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How AI is Improving Power Restoration

July 26, 2023
Utilities are exploring a new way to inspect and repair grid infrastructure in the wake of devastating storms.

Thirteen, fourteen and sixteen: Those are the number of days it took to restore power to 95% of residents following hurricanes Sandy in New Jersey, Wilma in Florida, and Rita in Texas, respectively. Though a significant improvement from Hurricane Katrina—which knocked out power for most Louisiana residents for at least 23 days—even a few days without power can be debilitating and puts vulnerable populations at risk.

Following a major storm, the rehabilitation effort can be daunting. The Edison Electric Institute estimates that 67,000 people worked to restore power to the 8.5 million homes and businesses over 21 states that fell victim to Hurricane Sandy’s deadly mix of rain, wind and snow. Crews worked around the clock to repair the damage left in the storm’s wake. In total, New Jersey’s largest utility removed 41,000 trees, replaced 2,500 poles and installed 1,000 new transformers in an effort to serve its central mission: deliver reliable power to its residents. 

And still, the Tri-State’s rehabilitation effort can be considered effective and efficient when compared to the storm recovery of other localities. Like in Puerto Rico where, after more than five years since Hurricane Maria tore through the island, its grid infrastructure is still reeling. 

The Old Way

Historically, utilities prioritize repairs by the number of customers affected. Damage assessment and repair begin as soon as crews can safely get into the field. Depending on the storm, this can be hours or days. Inspection is done manually on cherry-picking trucks and the damage is analyzed by utility engineers and technicians and then addressed appropriately, one at a time. 

This approach takes careful diligence and time, even for the most experienced line workers. Fast forward to 2023 and utilities are exploring a new way to inspect and repair grid infrastructure in the wake of devastating storms. One that enables power to be restored more quickly and with less danger to utility employees.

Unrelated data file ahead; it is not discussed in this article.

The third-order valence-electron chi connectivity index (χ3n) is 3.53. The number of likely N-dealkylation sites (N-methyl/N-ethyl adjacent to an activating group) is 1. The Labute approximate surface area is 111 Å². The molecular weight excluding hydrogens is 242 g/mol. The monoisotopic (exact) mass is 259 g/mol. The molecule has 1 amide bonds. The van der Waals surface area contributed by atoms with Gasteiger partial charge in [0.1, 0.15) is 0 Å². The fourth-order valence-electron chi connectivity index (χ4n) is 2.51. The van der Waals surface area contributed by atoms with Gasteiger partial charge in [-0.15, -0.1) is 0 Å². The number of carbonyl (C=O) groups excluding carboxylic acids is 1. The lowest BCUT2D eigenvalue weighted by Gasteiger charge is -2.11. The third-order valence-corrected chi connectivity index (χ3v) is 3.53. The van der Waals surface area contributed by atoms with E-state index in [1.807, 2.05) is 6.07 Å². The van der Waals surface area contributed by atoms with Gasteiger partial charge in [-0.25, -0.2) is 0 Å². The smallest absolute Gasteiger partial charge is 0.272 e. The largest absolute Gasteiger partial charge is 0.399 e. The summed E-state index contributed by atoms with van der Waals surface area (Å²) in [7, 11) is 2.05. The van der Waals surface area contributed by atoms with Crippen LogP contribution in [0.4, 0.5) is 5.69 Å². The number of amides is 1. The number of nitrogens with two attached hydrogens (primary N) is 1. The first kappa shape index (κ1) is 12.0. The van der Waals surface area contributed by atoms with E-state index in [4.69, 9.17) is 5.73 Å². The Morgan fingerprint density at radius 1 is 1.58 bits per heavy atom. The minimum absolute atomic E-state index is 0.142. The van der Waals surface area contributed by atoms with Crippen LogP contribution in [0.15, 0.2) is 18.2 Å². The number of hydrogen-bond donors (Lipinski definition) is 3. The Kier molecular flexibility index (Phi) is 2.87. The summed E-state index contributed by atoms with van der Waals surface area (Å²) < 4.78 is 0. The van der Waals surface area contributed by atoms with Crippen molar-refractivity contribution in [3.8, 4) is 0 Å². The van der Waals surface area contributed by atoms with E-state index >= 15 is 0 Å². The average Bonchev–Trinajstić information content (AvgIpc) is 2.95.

AI Exploring New Terrain

Drones and small, fixed-wing aircrafts are proving to be lucrative investments for utility companies. More quickly than humans, drones can survey and capture previously unnavigable terrain following a storm. The easily maneuverable drone can get up close to the damage, allowing utility engineers to discern which repairs are needed, without trekking over potentially dangerous downed lines and high water. 

When paired with an AI tool that ingests image data and identifies anomalies at scale, a rehabilitation plan can come to fruition quickly and with little manual intervention. Such technology, which is already being used to identify potentially dangerous damage in power lines and substations, has the potential to quicken the time to restoration for millions of Americans following major weather events. Consider these 3 ways that AI is improving storm restoration response:

Reinventing the Rebound

When deployed quickly and effectively, AI technology has the power to significantly reduce the time that utility customers are without power, potentially saving lives and helping ease consumer fears that their routines may be disrupted as major weather events occur more frequently. Specifically, it is helping utilities solve these challenges.

  1. Priority Indexing: Following sustained high winds, utility poles, lines and/or equipment are often severely damaged. In the aftermath of an event, it can be difficult to discern which major problem to address first. AI can assess the health of utility infrastructure using advanced image processing technology and assign a “priority score”. Crews can then more easily determine which repairs to address first. 
  2. Route Optimization: After a storm, it can be helpful to have a bird's eye view of the damage. Drones can help map the best repair route that keeps crews safe and restores power efficiently. 
  3. Immediately Actionable Data: Drones and fixed camera technology help utility companies track the evolving health of their assets in near real-time. As images are captured following a major weather event, AI technology produces condition data related to utilities’ work management and asset systems, enabling repair crews to respond quickly without having to assess images manually to produce written reports on the damage. 

Finally, a strong AI-powered data engine can help improve response times, over time. The data in aggregate can help predict which assets are most likely to fail during a severe storm, identify patterns storm after storm, and predict with confidence where repairs should happen first. AI’s strength is in its learnings that compound over time. 

For utilities that seek to uphold quality service and deliver reliable energy to their communities, AI-powered technology is a natural step toward building a technology-forward, disaster-ready future. 

Todd Barber is director of Business Development at Buzz Solutions.

About the Author

Todd Barber

Todd Barber is Director of Business Development at Buzz Solutions.

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